Dan Lavin is a former Peace Corps volunteer and was an integral part in the founding of the Communitiy Initiative Program, a nonprofit dedicated to helping Sierra Leoneans internally manage their own local economies. He is also the bookkeeper for the Seattle Globalist. (Photo courtesy of Dan Lavin)

Dan Lavin is a former Peace Corps volunteer and was an integral part in the founding of the Communitiy Initiative Program, a nonprofit dedicated to helping Sierra Leoneans internally manage their own local economies. He is also the bookkeeper for the Seattle Globalist. (Photo courtesy of Dan Lavin)

“They will deny a student if they don’t have foreign travel experience. But how does a poor kid from a rural village get foreign travel experience?” said Lavin.

With the odds of winning the Diversity Visa Lottery being slim – over the past ten years only several hundred Sierra Leoneans have won visas out of the thousands that applied – bribery has become one of the few ways to get a visa application through the system.

“There are people at the embassy who can get you a visa,” Lavin said. “If you’re a Sierra Leonean, you go to a man called a ‘broker’; you then pay that ‘broker’ $10,000 and he personally gives that money to someone at the embassy who in turn gets you a visa.”

When asked about the accusations, a spokesperson at the U.S. embassy in Freetown declined to comment.

But this is far from the first time allegations of bribery have been brought against U.S. immigration officials. Just one month after Michael Sestak was arrested in Vietnam, an embassy worker in Georgetown, Guyana was arrested for selling visas in exchange for sexual favors and bribes as low as $15,000. This was the second bribery arrest involving visas at that particular embassy since 2000.

Six months before that, a security officer at the U.S. embassy in Kingston, Jamaica was charged with accepting “unlawful gratitudes” from a popular Jamaican musician after helping him illegally obtain entry to the U.S. And only six months before that an employee at the U.S. embassy in Caracas, Venezuela was arrested for accepting over $10,000 in exchange for facilitating applications for student and other non-immigrant visas.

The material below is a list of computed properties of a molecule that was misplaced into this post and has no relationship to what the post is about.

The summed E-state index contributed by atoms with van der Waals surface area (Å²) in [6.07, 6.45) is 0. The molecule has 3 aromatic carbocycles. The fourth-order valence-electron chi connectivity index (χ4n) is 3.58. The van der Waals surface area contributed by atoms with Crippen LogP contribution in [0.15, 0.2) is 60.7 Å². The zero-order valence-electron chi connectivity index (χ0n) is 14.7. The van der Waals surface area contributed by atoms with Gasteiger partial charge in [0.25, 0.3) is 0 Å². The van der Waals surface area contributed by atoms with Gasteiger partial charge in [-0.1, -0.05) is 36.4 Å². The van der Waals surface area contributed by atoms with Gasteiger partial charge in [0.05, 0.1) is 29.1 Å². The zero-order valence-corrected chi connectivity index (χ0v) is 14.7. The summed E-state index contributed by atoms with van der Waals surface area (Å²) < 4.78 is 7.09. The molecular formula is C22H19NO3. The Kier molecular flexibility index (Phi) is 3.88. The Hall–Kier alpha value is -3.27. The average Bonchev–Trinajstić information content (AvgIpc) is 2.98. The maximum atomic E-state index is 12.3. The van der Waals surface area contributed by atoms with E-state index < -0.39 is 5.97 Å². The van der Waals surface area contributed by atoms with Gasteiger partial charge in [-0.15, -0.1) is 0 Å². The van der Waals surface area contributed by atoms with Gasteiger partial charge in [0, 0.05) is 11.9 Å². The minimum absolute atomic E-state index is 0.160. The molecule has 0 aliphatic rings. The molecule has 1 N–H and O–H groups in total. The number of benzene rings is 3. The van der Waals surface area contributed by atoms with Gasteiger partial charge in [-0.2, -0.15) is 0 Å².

In a 2013 interview with Vice Magazine regarding the cases in Guyana, Gale Smith of the Diplomatic Security Service said that the department has since embedded agents in various consulate offices and that “many U.S. embassies now have a special program within the Regional Security Office to investigate both external and employee fraud.”

But years of lax enforcement has established a sense of apathy among embassy regulation officials. Former Foreign Service officer David Seminara even wrote in a report for the Center for Immigration Studies that although he was frequently asked why he had not granted visas to particular applicants, he was never asked why he had granted them to others.

Kabbie Konteh seems resigned to the corruption in Sierra Leone’s relationship with the U.S.

“Most people aren’t going to Sierra Leone to do good, but to get the benefits of being an American in Sierra Leone,” Konteh said.

Cooper Inveen is a journalism student at the University of Washington and an avid supporter of all things Pacific North West. When not writing, he can be found climbing mountains, playing music, and yelling exhaustively at his television.